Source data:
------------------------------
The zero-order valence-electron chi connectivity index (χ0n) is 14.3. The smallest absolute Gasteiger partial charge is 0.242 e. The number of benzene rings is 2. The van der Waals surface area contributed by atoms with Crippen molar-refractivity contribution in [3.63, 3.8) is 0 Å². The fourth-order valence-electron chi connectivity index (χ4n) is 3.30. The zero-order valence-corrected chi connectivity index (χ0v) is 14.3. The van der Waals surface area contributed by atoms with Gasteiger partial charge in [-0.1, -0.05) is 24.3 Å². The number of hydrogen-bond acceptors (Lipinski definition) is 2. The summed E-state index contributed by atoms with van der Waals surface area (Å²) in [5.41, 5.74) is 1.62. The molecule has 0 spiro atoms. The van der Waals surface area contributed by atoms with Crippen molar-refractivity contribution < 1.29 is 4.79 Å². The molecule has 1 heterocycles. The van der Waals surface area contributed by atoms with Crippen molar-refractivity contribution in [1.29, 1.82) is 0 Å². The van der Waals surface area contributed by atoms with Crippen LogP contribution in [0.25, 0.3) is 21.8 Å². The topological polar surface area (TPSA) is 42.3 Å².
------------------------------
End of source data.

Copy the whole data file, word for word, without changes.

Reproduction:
The zero-order valence-electron chi connectivity index (χ0n) is 14.3. The smallest absolute Gasteiger partial charge is 0.242 e. The number of benzene rings is 2. The van der Waals surface area contributed by atoms with Crippen molar-refractivity contribution in [3.63, 3.8) is 0 Å². The fourth-order valence-electron chi connectivity index (χ4n) is 3.30. The zero-order valence-corrected chi connectivity index (χ0v) is 14.3. The van der Waals surface area contributed by atoms with Gasteiger partial charge in [-0.1, -0.05) is 24.3 Å². The number of hydrogen-bond acceptors (Lipinski definition) is 2. The summed E-state index contributed by atoms with van der Waals surface area (Å²) in [5.41, 5.74) is 1.62. The molecule has 0 spiro atoms. The van der Waals surface area contributed by atoms with Crippen molar-refractivity contribution < 1.29 is 4.79 Å². The molecule has 1 heterocycles. The van der Waals surface area contributed by atoms with Crippen molar-refractivity contribution in [1.29, 1.82) is 0 Å². The van der Waals surface area contributed by atoms with Crippen LogP contribution in [0.25, 0.3) is 21.8 Å². The topological polar surface area (TPSA) is 42.3 Å².